Not too many years ago, announcing major news on a Sunday evening in the middle of August would seem crazy. If it was news you wanted anyone to read, anyway.
News dropped tonight — a Sunday evening in the middle of August — that BuzzFeed raised $50 million dollars from Andreessen Horowitz. And as a shining example of just how much Twitter and Facebook have changed the way we digest news, it’ll almost certainly dominate the conversation all week.
The obvious response here: “LOL, $50 Million. That buys a lot of GIFs.”
But there’s more to it then that.
The Internet tends to poke fun at BuzzFeed for some of their habits — but for better or worse (this spot intentionally left neutral), BuzzFeed has completely changed the way people read content, and the way media outlets produce it. It’s been insane — and perhaps a bit scary — to watch.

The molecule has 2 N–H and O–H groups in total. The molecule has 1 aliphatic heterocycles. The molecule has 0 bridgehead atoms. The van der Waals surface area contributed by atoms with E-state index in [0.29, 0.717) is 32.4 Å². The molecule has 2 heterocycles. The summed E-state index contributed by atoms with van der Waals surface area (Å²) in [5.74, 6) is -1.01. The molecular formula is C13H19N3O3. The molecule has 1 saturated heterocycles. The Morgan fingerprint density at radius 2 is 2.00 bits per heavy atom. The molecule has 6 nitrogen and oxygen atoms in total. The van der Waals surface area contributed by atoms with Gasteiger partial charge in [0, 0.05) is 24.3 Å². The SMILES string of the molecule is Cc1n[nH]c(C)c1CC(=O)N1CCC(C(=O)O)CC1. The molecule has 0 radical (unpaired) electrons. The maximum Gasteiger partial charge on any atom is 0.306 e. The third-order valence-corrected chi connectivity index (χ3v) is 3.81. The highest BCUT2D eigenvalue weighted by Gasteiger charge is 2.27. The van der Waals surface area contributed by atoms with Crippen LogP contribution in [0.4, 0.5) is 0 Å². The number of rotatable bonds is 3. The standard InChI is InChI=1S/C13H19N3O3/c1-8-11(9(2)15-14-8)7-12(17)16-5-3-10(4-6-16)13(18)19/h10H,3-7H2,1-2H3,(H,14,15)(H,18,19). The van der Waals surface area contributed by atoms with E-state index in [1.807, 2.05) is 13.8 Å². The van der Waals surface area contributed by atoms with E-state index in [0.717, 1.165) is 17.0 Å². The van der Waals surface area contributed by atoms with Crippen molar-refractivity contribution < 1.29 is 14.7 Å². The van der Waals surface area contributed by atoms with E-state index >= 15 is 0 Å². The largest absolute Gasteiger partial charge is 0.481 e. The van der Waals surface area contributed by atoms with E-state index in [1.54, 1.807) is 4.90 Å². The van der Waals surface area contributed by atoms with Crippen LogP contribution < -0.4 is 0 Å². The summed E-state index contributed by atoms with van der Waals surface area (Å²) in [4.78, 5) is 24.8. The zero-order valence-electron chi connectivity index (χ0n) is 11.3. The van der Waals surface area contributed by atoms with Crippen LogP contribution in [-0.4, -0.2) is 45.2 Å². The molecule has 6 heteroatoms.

There’s also quite a bit to BuzzFeed beyond the content that we all see; in his blog post on the round, Andreessen Horowitz general partner Chris Dixon (who will be joining BuzzFeed’s board) calls them a “full stack startup” — a way of saying that they build pretty much everything they need, from end-to-end.
At the top, you’ve got the content — which, beyond the lists they’ve come to be known for, they’ve spent the last year or two expanding at an insane pace. They’ve hired writers in every industry from politics to tech (Dixon pins the editorial staff at 200+). They’ve pulled in Ze Frank to help them crack video.
Below that, they’ve got their custom CMS, their own analytics engine, and their (increasingly controversial) “native” ads/ad team. Building all of that is impressive; building all of it in a way that scales to the amount of traffic BuzzFeed sees (as one of the most popular sites on the Internet)? A feat.
And they’re profitable all the while.
Love’m or hate’m, this investment makes a lot of sense. BuzzFeed isn’t going away anytime soon.